Conservative MEP for Yorkshire and The Humber, Amjad Mahmood Bashir (L) and Ambassador of India to the EU Manjeev Singh Puri (Photo: Creative Commons)
A British Member of the European Parliament (MEP) says he was barred from an official India visit over his support for the people of Indian occupied Kashmir.
Conservative MEP for Yorkshire and The Humber, Amjad Mahmood Bashir, was due to join a delegation of six members of the Parliament’s Foreign Affairs Committee which flew out to India on February 21 but was not handed a visa allowing him to enter the country.
Bashir, who is of Pakistani decent, believes that he has been denied permission to enter India because he is a vocal supporter of self-determination for the Indian occupied people of Jammu and Kashmir and for condemning India for committing mass human rights violations against the people of Kashmir.
In a statement to The Muslim News Bashir said: “My visa application was submitted promptly like other MEPs on the delegation. Yet, I alone find myself still without the necessary piece of paper. Our political group has taken the matter up with the Parliament’s authorities. The Parliament’s President, Antonio Tajani, is looking into it.”
Bashir believes that Indian authorities may not have liked his challenge to India’s Ambassador to the EU during a debate in Brussels over human rights abuses last month.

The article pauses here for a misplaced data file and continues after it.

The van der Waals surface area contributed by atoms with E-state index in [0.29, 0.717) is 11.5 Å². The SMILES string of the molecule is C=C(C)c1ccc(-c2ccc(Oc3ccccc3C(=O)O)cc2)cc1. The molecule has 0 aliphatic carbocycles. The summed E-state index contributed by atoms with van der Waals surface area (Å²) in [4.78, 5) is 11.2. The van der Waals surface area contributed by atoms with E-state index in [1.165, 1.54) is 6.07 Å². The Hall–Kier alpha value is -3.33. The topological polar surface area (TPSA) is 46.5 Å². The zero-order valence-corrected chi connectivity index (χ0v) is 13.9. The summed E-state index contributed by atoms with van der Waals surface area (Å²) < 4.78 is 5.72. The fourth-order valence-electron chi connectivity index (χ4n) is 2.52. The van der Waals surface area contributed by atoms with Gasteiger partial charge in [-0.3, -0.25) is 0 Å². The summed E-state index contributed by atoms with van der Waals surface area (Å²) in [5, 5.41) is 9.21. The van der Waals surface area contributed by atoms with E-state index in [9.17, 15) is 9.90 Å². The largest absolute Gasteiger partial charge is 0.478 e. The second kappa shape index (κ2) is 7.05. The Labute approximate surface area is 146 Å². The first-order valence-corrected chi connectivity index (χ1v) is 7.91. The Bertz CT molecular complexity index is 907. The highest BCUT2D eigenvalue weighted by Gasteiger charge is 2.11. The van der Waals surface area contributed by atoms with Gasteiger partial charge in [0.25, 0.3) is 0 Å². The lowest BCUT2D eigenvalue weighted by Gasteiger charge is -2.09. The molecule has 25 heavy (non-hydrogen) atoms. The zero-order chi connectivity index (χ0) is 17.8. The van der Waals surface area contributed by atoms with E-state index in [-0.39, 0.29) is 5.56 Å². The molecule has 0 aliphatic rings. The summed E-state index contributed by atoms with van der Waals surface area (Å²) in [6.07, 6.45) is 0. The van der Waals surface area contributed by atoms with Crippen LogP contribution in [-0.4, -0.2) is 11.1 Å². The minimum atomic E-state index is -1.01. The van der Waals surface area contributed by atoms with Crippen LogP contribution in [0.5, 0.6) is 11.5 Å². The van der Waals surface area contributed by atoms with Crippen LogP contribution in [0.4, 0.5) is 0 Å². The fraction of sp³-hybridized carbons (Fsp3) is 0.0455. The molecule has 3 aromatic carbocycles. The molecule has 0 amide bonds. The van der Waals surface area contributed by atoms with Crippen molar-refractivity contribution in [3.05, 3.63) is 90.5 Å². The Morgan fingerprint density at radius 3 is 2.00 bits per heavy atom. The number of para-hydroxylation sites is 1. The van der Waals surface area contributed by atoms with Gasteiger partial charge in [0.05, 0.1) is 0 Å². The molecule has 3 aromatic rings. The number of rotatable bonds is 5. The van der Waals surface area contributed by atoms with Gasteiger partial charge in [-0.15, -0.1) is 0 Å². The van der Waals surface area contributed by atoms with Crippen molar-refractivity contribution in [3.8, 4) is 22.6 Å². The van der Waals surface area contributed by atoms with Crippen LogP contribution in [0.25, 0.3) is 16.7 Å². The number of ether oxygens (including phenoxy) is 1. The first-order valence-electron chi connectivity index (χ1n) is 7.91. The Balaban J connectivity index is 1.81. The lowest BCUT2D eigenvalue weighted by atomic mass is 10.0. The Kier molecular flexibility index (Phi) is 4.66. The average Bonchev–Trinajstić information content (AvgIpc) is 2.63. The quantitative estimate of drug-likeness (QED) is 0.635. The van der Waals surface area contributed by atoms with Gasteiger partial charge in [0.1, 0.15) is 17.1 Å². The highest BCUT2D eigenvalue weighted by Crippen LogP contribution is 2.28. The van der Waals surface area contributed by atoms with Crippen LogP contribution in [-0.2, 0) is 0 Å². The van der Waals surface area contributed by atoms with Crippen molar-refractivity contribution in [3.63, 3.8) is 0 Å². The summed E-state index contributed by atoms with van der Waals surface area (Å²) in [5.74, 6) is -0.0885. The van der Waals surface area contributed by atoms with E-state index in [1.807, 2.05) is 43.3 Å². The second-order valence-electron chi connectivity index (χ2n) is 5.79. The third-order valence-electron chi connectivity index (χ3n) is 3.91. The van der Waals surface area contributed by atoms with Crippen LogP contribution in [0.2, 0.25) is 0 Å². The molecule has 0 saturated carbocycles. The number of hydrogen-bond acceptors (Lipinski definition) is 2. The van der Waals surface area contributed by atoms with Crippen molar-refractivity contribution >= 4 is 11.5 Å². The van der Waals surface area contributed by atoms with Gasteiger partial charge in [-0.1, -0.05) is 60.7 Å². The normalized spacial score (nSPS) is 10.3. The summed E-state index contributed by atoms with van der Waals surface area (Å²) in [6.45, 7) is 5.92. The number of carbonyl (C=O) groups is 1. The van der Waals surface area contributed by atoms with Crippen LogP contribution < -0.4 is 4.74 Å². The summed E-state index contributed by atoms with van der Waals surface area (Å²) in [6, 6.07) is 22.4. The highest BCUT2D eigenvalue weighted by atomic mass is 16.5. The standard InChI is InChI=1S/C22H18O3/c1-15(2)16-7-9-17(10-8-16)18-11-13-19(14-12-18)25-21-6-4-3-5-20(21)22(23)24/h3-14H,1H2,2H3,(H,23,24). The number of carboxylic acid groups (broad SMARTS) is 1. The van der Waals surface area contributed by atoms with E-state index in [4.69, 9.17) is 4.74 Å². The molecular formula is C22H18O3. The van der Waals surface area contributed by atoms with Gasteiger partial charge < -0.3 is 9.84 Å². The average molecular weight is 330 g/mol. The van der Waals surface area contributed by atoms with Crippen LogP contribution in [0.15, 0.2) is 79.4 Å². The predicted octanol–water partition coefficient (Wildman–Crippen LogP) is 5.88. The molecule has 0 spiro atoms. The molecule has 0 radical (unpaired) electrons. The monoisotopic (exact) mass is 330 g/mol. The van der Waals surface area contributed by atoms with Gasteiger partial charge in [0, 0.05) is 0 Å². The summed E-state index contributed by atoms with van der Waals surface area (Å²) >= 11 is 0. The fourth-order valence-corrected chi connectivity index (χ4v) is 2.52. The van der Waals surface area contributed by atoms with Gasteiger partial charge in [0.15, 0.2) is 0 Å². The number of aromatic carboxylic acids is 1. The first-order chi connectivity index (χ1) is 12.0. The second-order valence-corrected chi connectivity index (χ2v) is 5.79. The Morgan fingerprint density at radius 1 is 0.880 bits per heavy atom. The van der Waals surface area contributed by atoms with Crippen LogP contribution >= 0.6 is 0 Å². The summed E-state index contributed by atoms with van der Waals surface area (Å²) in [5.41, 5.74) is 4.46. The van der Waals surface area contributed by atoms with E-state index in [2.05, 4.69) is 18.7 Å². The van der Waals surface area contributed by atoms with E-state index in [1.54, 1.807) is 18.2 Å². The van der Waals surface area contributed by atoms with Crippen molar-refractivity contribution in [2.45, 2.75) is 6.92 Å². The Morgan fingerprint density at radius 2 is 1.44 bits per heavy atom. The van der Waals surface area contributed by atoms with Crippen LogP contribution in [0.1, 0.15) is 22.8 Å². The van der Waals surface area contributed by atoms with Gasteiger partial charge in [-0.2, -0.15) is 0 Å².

“There has not been a word of official explanation from the Indian authorities, but through unofficial channels, I have been told it is because of my stance on Kashmir, even though I was at pains to be courteous and constructive when I addressed the Ambassador,” said Bashir.
Bashir told Manjeev Singh Puri that: “If India is to fulfil her destiny as a world-leading economy and a true beacon of democracy and rule of law, she cannot continue to subjugate Jammu and Kashmir.”
Bashir said he will not be deterred from speaking up for Kashmiris. “If I have been banned because of sincerely-held beliefs than it is regrettable and counter-productive. Surely the way to solve the long-running problem of Jammu and Kashmir is to have open dialogue and allow a diversity of views – not to ban dissenters from entering the country.”